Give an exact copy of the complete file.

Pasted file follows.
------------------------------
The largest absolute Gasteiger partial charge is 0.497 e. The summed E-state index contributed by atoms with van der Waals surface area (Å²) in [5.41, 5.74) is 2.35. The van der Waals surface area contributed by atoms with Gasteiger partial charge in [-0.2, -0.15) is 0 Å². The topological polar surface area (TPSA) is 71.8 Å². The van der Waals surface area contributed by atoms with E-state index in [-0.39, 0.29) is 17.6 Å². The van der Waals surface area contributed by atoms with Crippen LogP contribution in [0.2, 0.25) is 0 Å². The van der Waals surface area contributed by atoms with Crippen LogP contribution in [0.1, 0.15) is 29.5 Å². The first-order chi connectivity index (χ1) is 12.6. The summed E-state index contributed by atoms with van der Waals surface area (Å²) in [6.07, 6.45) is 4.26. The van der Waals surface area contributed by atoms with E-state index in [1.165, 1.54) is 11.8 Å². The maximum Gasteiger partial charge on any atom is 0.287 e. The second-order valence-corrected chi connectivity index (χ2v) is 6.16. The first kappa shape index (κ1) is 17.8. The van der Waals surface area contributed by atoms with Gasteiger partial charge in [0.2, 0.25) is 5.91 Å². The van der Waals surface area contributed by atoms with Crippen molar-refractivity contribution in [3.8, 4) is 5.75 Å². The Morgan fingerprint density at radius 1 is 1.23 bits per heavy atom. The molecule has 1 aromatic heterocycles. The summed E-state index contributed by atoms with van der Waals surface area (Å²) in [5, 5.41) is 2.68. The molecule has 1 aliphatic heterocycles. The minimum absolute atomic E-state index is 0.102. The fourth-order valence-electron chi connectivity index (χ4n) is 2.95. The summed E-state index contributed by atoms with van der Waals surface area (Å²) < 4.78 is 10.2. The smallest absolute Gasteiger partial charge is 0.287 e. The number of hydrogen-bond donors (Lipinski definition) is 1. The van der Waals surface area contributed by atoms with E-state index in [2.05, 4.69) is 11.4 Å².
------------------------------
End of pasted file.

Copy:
The largest absolute Gasteiger partial charge is 0.497 e. The summed E-state index contributed by atoms with van der Waals surface area (Å²) in [5.41, 5.74) is 2.35. The van der Waals surface area contributed by atoms with Gasteiger partial charge in [-0.2, -0.15) is 0 Å². The topological polar surface area (TPSA) is 71.8 Å². The van der Waals surface area contributed by atoms with E-state index in [-0.39, 0.29) is 17.6 Å². The van der Waals surface area contributed by atoms with Crippen LogP contribution in [0.2, 0.25) is 0 Å². The van der Waals surface area contributed by atoms with Crippen LogP contribution in [0.1, 0.15) is 29.5 Å². The first-order chi connectivity index (χ1) is 12.6. The summed E-state index contributed by atoms with van der Waals surface area (Å²) in [6.07, 6.45) is 4.26. The van der Waals surface area contributed by atoms with E-state index in [1.165, 1.54) is 11.8 Å². The maximum Gasteiger partial charge on any atom is 0.287 e. The second-order valence-corrected chi connectivity index (χ2v) is 6.16. The first kappa shape index (κ1) is 17.8. The van der Waals surface area contributed by atoms with Gasteiger partial charge in [0.2, 0.25) is 5.91 Å². The van der Waals surface area contributed by atoms with Crippen molar-refractivity contribution in [3.8, 4) is 5.75 Å². The Morgan fingerprint density at radius 1 is 1.23 bits per heavy atom. The molecule has 1 aromatic heterocycles. The summed E-state index contributed by atoms with van der Waals surface area (Å²) in [5, 5.41) is 2.68. The molecule has 1 aliphatic heterocycles. The minimum absolute atomic E-state index is 0.102. The fourth-order valence-electron chi connectivity index (χ4n) is 2.95. The summed E-state index contributed by atoms with van der Waals surface area (Å²) < 4.78 is 10.2. The smallest absolute Gasteiger partial charge is 0.287 e. The number of hydrogen-bond donors (Lipinski definition) is 1. The van der Waals surface area contributed by atoms with E-state index in [2.05, 4.69) is 11.4 Å².